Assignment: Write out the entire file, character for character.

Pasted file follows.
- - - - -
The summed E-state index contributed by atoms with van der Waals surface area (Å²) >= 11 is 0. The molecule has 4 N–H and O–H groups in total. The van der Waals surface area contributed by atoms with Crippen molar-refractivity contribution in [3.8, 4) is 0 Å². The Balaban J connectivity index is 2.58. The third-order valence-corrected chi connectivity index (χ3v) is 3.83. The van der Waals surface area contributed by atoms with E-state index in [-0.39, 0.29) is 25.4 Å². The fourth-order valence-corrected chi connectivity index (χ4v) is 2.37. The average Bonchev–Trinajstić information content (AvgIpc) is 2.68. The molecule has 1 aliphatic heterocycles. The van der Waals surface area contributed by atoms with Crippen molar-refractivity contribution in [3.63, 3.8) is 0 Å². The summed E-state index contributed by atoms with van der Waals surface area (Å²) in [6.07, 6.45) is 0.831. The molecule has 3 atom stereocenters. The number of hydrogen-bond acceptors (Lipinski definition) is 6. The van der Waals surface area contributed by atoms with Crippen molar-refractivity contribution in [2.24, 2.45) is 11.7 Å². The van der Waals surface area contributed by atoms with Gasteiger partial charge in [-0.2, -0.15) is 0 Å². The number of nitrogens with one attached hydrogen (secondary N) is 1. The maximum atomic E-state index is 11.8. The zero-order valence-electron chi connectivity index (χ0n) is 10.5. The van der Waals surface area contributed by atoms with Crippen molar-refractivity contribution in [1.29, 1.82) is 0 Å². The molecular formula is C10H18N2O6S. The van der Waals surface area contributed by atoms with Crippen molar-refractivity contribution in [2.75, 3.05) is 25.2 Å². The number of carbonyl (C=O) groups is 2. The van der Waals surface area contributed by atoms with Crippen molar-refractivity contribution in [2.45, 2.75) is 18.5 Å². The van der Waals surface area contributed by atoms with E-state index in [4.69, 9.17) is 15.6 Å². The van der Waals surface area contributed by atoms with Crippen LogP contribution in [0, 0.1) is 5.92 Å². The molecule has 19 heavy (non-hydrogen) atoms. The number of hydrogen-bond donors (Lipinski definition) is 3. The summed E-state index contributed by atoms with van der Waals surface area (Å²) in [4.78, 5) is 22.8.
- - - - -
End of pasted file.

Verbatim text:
The summed E-state index contributed by atoms with van der Waals surface area (Å²) >= 11 is 0. The molecule has 4 N–H and O–H groups in total. The van der Waals surface area contributed by atoms with Crippen molar-refractivity contribution in [3.8, 4) is 0 Å². The Balaban J connectivity index is 2.58. The third-order valence-corrected chi connectivity index (χ3v) is 3.83. The van der Waals surface area contributed by atoms with E-state index in [-0.39, 0.29) is 25.4 Å². The fourth-order valence-corrected chi connectivity index (χ4v) is 2.37. The average Bonchev–Trinajstić information content (AvgIpc) is 2.68. The molecule has 1 aliphatic heterocycles. The van der Waals surface area contributed by atoms with Crippen molar-refractivity contribution in [3.63, 3.8) is 0 Å². The summed E-state index contributed by atoms with van der Waals surface area (Å²) in [6.07, 6.45) is 0.831. The molecule has 3 atom stereocenters. The number of hydrogen-bond acceptors (Lipinski definition) is 6. The van der Waals surface area contributed by atoms with Crippen molar-refractivity contribution in [2.24, 2.45) is 11.7 Å². The van der Waals surface area contributed by atoms with Gasteiger partial charge in [-0.2, -0.15) is 0 Å². The number of nitrogens with one attached hydrogen (secondary N) is 1. The maximum atomic E-state index is 11.8. The zero-order valence-electron chi connectivity index (χ0n) is 10.5. The van der Waals surface area contributed by atoms with Crippen molar-refractivity contribution in [1.29, 1.82) is 0 Å². The molecular formula is C10H18N2O6S. The van der Waals surface area contributed by atoms with Crippen molar-refractivity contribution in [2.75, 3.05) is 25.2 Å². The number of carbonyl (C=O) groups is 2. The van der Waals surface area contributed by atoms with Crippen molar-refractivity contribution in [2.45, 2.75) is 18.5 Å². The van der Waals surface area contributed by atoms with E-state index in [4.69, 9.17) is 15.6 Å². The van der Waals surface area contributed by atoms with Crippen LogP contribution in [0, 0.1) is 5.92 Å². The molecule has 19 heavy (non-hydrogen) atoms. The number of hydrogen-bond donors (Lipinski definition) is 3. The summed E-state index contributed by atoms with van der Waals surface area (Å²) in [4.78, 5) is 22.8.